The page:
“If the cost of writing tests is really high, and the likelihood and consequences of failure are really low, consider this trade-off and then don’t write tests (as long as you have other feedback loops).” - Kent Beck

A convex world or a concave world?

Kent then went further into how he tries to understand this behaviour by Facebook engineers, borrowing a concept from the world of finance. He explained the convex and concave ‘payout’ models and related these to software development project experiments and the payoff from those experiments.

Kent Beck's 3X Concave Convex Model

First, the convex model: Is your company in a convex world? He talks about how with many small, cheap investments that you can do, you sometimes get a huge payoff. It’s hard to analyse and predict the future in this model (a Product Manager’s nightmare) but this is where you should try a little bit of everything; experiment lots and throw it away and move on if it doesn’t work.

Compare this to the concave model: Is your company in a concave world? Think of the banking industry here; large investments of time with big downsides if they fail. Here it’s good to “systematise” and reduce risks wherever possible. At the end of the day, it’s all going to payout the same amount anyway, most of the time.

Now, we get into the real meat of the talk with an explanation of what he calls the three E’s: Explore, Expand and Extract. It’s a thought which originated by combining the concave and convex models together.

Kent Beck's 3X Explore Expand Extract


Beginning with Exploration Mode: he tells us a story about co-creating the hugely popular Java test library Junit. It wasn’t about risk analysis or planning loads in advance. It was just about using the combined experience of two guys to build something useful. All of a sudden, unpredictably, a lot of people wanted their hands on Junit. The key here was the unpredictability. There’s just no way they could have planned that it would be as successful as it was. At that point, it’s growing. “The Exploration phase is over, you won!” Time to move to Expand mode.


Expand Mode: This is where we need to have focus and discipline. At Facebook, their engineers talk about going into lockdown and finishing something, pushing all meetings and other tasks aside. It’s where he says you’ll find it’s ‘one damn thing after another’ in this mode. Many more hours of working overtime actually do payoff in this mode, but ultimately it’s not sustainable.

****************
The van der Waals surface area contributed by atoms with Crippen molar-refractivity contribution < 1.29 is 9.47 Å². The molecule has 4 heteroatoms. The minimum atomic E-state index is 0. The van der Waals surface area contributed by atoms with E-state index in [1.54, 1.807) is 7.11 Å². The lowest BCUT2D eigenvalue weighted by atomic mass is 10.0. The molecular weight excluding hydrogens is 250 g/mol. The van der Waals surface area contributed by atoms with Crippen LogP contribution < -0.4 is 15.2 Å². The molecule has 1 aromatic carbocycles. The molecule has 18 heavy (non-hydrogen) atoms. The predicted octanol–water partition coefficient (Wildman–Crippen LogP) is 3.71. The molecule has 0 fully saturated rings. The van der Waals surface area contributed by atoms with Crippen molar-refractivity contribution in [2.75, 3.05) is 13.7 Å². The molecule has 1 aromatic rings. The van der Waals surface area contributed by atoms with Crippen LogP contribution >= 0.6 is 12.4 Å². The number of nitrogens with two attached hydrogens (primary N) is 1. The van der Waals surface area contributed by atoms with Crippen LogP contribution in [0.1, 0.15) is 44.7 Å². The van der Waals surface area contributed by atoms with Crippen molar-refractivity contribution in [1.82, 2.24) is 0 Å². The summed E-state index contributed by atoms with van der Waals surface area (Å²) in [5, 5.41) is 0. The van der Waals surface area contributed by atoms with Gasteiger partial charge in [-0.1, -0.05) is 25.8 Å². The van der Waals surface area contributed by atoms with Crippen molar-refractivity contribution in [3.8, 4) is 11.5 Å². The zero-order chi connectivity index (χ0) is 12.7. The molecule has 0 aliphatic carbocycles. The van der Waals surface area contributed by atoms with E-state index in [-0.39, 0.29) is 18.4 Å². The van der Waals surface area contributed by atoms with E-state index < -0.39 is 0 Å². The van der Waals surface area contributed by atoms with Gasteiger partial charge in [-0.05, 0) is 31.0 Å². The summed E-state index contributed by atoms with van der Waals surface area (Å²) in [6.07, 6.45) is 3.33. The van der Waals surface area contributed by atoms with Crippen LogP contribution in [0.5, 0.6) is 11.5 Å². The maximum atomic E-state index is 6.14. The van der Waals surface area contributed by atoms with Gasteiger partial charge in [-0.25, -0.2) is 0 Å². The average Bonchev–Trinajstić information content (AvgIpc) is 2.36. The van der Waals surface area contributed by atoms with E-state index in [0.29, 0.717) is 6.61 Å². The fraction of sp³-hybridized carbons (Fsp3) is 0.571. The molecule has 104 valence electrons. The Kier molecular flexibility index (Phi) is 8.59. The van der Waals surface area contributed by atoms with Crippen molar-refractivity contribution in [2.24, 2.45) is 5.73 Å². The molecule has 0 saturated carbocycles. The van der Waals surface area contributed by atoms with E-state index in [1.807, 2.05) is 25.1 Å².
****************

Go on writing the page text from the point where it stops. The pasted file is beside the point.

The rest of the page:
Finally, from Expand Mode we move to Extract Mode. Here, we’re thinking long-term and we’re thinking about scale. Here, functional reporting becomes useful. This is where management decisions are critical: do you pull engineers away from other tasks and get them to focus on this, do you want to ‘feed’ the Extract Mode or not? Don’t pull people away in this critical time. It’s all about engineer incentives and management decisions.

Kent discusses that in each of these phases, our business and product functions all need to be different, although it is definitely possible to do them all at the same time. This is where innovation comes from. You can, like at Facebook, successfully run Expand projects and Extract projects at the same time, for example.

The ‘tug of war’

Now that we’re comfortable with these ‘three modes’ as a concept, this is where we go deep. He talks about adding two conceptual loops between this curve, one on the left and one on the right, both spinning in different directions. There is a ‘tug of war’ between these two loops. This is really just a way of visualising the following sentence: “The bigger you get, easier it is to get bigger”.

“Behaviours change when you have a lot to lose.” - Kent Beck

“The mode you’re in should drive your behaviour. If you’ve got nothing to lose, then don’t estimate. If you’re in Extract and you need funding, you need an estimate. If I have nothing to lose and the experiment will run super quick, don’t write tests! It’s going to be deleted anyway. It will allow you to explore faster. If the code will live for many years, of course, write tests!”

What’s wrong with Facebook engineering?

An era of experimentation is dying because software engineer incentives are wrong. Some things can’t be measured with numbers. At Facebook, he mentions that engineers are rewarded if the work that they were particularly doing led to an increase in users on the platform. It’s why, he jokes, that we see more product features released by Facebook every December and June when everybody is going through their company performance review.

Kent worries for the future. He says that it’s a really good thing for an engineer to say, ‘Hey, I worked on this feature for a few months, we realised it didn’t work, so we’re scrapping it’. And that’s not happening at Facebook from what he saw. Engineers are in fear of ‘inadequate’ experiments because they might not lead to more users on Facebook. I feel depressed about capitalism at this point.

Watch the talk: You can view the entire 3X talk by Kent Beck on YouTube now. (Note: this is not the exact talk I attended; this talk was recorded at Brisbane YOW! conference and seems to be slightly different from the Melbourne YOW! conference talk I attended).

“It’s really easy to exceed expectations when people think you’re an idiot.” - Kent Beck